The Tea Party was formerly a synagogue on Berkeley Street at the corner of Appleton and I remember taking the subway near Bolyston and Mass Ave. to get there. I was by myself for this concert. At the time, I was enrolled at Berklee School of Music, majoring in performance on double basse and I had moved to a small apartment right around the corner from the school, where I lived on my own.

When in Boston during the week that spring it was a pretty solitude existence of going to classes and practicing and studying. On the weekends, I would come back to New Haven, Wallingford in particular, to rehearse at Syncron Studios or play one or two gigs with Pulse.

The Boston Tea Party (2003). You can see the entrance just to the left of the corner of the building.

The Boston Tea Party (2003). You can see the entrance just to the left of the corner of the building.

I knew the original Traffic foursome had been reduced to three as Dave Mason had left Winwood, drummer Jim Capaldi and flutist/sax player Chris Wood for what at the time were described as musical differences. There was probably some truth to that because Mason’s contributions to the English version of the first Traffic album, Mr. Fantasy, were largely pop confections, including a semi-British hit in Hole In My Shoe. Although there were apparently some personality conflicts as well.

A couple of Mason’s tunes survived on the American release, originally titled Heaven Is In Your Mind but quickly changed to Mr. Fantasy. But most of that first record, released in the U.S. earlier in the year, was a wonderful mix of blues, soul, rock, pop and what would later be called world music.

Traffic was a literal melting pot of contemporary music and the group had one of the great singer/keyboardists in Winwood, who sounded a little like Ray Charles, one of his influences, with a soulful voice well beyond his years. (continue reading…)

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Derek Trucks at the Garde

by on Nov.06, 2009, under Music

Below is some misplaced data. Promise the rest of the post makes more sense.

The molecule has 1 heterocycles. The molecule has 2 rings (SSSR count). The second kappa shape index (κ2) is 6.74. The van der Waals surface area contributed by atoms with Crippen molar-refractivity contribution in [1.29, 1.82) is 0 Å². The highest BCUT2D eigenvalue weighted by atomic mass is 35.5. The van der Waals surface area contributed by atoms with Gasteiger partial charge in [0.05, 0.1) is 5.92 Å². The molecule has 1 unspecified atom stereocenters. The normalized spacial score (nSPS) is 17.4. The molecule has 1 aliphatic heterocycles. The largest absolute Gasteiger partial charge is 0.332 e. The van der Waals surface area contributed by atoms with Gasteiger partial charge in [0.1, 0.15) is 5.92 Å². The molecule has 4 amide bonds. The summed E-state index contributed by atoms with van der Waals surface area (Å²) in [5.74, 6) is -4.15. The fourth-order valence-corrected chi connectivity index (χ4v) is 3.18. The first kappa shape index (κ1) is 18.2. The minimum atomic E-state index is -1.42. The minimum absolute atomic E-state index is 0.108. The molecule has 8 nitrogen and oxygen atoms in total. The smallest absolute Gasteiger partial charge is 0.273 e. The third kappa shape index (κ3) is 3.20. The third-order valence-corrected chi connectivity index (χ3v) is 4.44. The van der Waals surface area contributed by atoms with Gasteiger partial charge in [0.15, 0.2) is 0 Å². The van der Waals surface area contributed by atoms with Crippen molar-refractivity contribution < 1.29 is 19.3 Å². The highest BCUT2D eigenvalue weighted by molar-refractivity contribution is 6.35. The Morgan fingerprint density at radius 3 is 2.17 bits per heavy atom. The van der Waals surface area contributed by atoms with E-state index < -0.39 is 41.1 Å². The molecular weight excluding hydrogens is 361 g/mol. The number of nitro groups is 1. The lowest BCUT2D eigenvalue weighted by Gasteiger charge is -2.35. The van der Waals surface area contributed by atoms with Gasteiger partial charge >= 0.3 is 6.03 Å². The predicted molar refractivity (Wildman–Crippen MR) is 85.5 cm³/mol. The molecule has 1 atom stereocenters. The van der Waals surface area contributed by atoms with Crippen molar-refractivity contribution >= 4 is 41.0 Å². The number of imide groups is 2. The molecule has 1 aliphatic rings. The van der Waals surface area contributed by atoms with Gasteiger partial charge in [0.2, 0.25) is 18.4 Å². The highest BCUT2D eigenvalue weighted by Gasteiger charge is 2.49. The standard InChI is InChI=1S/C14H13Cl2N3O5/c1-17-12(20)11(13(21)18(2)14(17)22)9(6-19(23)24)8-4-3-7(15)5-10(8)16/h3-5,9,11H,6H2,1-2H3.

It’s rare that I get a chance to see an artist more than once in a calendar year. It happened last night. I drove down to New London to see The Derek Trucks Band at the Garde Arts Center, a theater built in the ’20s, saved by the townspeople in the ’80s from becoming an open lot, and that is today completely restored and thriving.

derek-trucks-durhamI last saw the band at the start of their tour to promote the latest dTb album,  Already Free, back in February at the Waterbury Palace. That was an impressive show. I was familar with the group’s recordings in the studio at the time but hadn’t seen them live and it certainly was an eye opener. Simply put, dTb is one of the best bands out on the road today, Trucks is quickly becoming acknowledged as one of our finest guitarists, and along with Doyle Bramhall III probably the best practitioner of slide.

Seeing them again allowed me a closer look, not only because I was physically closer, about ninth row center, than in Waterbury, but also having seen them once I could focus in on various parts of the band while not being overwhelmed by the first experience of it.

For instance, I had a much bigger appreciation of bassist Todd Smallie this time. He was obscured in Waterbury from where I was and his sound not particularly distinct. I could see and hear him much better in New London and he showed himself to be a monster player at times, particularly on his solo spot that was a swinging, funky extended piece that played off the rhythm of Kofi Burbridge’s organ and took off into proficient flights in the higher register of the instrument.

I also noticed Mike Mattison has to be one of the most underutilized lead singers in rock and blues. It appears he’s not on stage for nearly half the set. Of course, that’s because dTb has always been an instrumental band first. It’s not a knock but he seemed absent more than at the first show. (continue reading…)

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Concert from another time

by on Feb.10, 2009, under Music